• Jaap Bosman

Hourly rate, the end of its life cycle?

Updated: Sep 6, 2018


The story goes that back in the 1950s a woman approached Picasso in a Paris restaurant and asked him to draw her portrait on a napkin.


Picasso politely agreed and taking a charcoal from his pocket made a rapid sketch of the woman and handed back the napkin. It took only a few strokes, yet was unmistakably a Picasso.


“It’s perfect!” she gushed. “You managed to capture my essence with only a few strokes. Thank you! How much do I owe you?”


“40.000 Francs” the artist replied.


The woman was shocked: “How can you ask for so much? It took you 30 seconds to draw this!”


“No madame”, Picasso replied, “It took me 40 years”


The billable hour This story often springs to mind when discussing pricing of legal services with both lawyers and clients alike. When you start thinking about it, the hourly rate is a poor measurement of the value of legal advice. So why is it used?

It may seem like billing by the hour has always been the standard, but it became only widely used after 1975. Throughout the 20th century, legal fees in the U.S. were largely capped by state law and lawyers were using fixed-fee schedules, published by the courts and the ABA, to establish prices.


Although Sherman & Sterling started tracking time as early as 1945, the minimum fee structure stuck until it was challenged and struck in 1975 when the U.S. Supreme Court agreed, ruling in Goldfarb v. Virginia State Bar, that the minimum-fee schedules violated federal antitrust law. This paved the way for the adoption of the billable hour. Ever since 1975, the billable hour has been the de-facto standard.


The use of time sheets in combination with billing by the hour has brought great riches to the lawyers. By the 1950s lawyers had fallen well behind the pay scales of fellow professionals such as doctors and dentists. After 1975 lawyers not only caught up but outpaced their fellow professionals.


Even though today the billable hour is often criticized, it remains the standard for both lawyers and clients. Even today’s Alternative Fee Arrangements are ultimately based on the expected number of hours multiplied by the applicable rates.


The value of experience. Even if in most cases both client and the lawyer are happy with billing by the hour, in some cases this method provides unwanted results. I regularly meet lawyers who are leading experts in their field and get called by clients who ask for their opinion on a legal matter. The experienced experts are most of the time able to answer the client’s question straight away. So should they only charge for the 30 minutes? That would hardly reflect the value of their advice. I think in these situations the Picasso example becomes relevant. The hourly rates are based on a certain volume and a mix of valuable time and ordinary production time. It doesn’t work for one-off questions.


Let me give you an other example. The other day a company had an investor call upcoming to discuss the quarterly results. About one week prior to the call a large credit is withdrawn by the bank. This would definitely have a negative impact on the investors. The CFO turned to a friend of mine, who is a partner at one of the leading law firms. My friend manages with a few phone calls and a letter to have the bank revise its decision. Within days and well before the investor call, the issue is solved. Now how much should my friend charge? Based on the time sheet this would perhaps have been $20,000. The value for the client is however much higher and this client happily agreed to pay $100,000.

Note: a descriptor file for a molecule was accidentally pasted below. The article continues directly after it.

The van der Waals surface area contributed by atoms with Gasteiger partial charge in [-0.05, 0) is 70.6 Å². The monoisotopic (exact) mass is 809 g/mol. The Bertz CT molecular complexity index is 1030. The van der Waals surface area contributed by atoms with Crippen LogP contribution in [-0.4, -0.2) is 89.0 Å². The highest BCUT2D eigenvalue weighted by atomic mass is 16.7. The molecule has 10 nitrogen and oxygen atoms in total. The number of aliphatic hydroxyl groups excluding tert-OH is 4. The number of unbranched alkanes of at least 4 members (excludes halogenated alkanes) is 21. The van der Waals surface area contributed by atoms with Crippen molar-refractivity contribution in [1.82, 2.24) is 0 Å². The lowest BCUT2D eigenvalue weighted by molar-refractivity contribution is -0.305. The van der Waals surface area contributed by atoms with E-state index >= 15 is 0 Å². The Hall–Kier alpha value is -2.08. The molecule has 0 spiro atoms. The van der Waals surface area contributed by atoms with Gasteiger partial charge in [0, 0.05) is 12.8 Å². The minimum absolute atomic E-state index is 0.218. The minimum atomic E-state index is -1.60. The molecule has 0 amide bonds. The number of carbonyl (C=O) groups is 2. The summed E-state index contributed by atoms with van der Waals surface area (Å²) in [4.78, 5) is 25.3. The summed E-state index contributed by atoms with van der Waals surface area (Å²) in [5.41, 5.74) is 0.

In other instances the actual time spend would lead to an amount that would not be justifiable given the economic value to the client. Billing based on time spent is a poor measurement for value but thanks to the fact that its is to a certain extend transparent and easy to work with it remains the most popular pricing option.


Efficiency adding a layer of complexity One of the inherent problems of time based billing is that 'gap-time' is equally expensive as expert knowledge or an innovative solution. Clients often do not realize that when they have a 2 hour meeting with their lawyers of which 30 minutes is spend on social chit-chat, the full 120 minutes for all lawyers will be charged. If a lawyer has to travel to another city only to be present at a 30 minute proforma hearing in court, depending on the distance a full day might be charged. This demonstrates again that billing time is a poor measurement for value.


In my upcoming book (Data and Dialogue, a relationship redefined) I will elaborate on how some large multinationals have been gathering and analyzing billing data and time sheets in order to identify and eliminate inefficiencies in the relationship with their external counsel. By just rooting out these inefficiencies - both those on law firm side and those on client side - they managed to save on average 25% on legal spend (everything else equal) while maintaining the same quality level. No doubt that in the next few years many other companies will equally start focusing on improving the efficiency of legal services.


For law firms this will drastically erode their earning model as by eliminating inefficiencies the number of hours will be reduced. At the same time the adoption of new technology will also reduce the number of lawyer hours needed to complete certain tasks. This will further reduce the amount of time spent on a matter. The hourly billing proves not only to be a poor measurement of value delivered, it also will in several years’ time prove to be an unsustainable business model. Today we are actively working with our clients to make the transition towards new sustainable billing structures that still support adequate law firm profitability. Picasso definitely was on to something.


For further reading: Start monetizing those unused hours!

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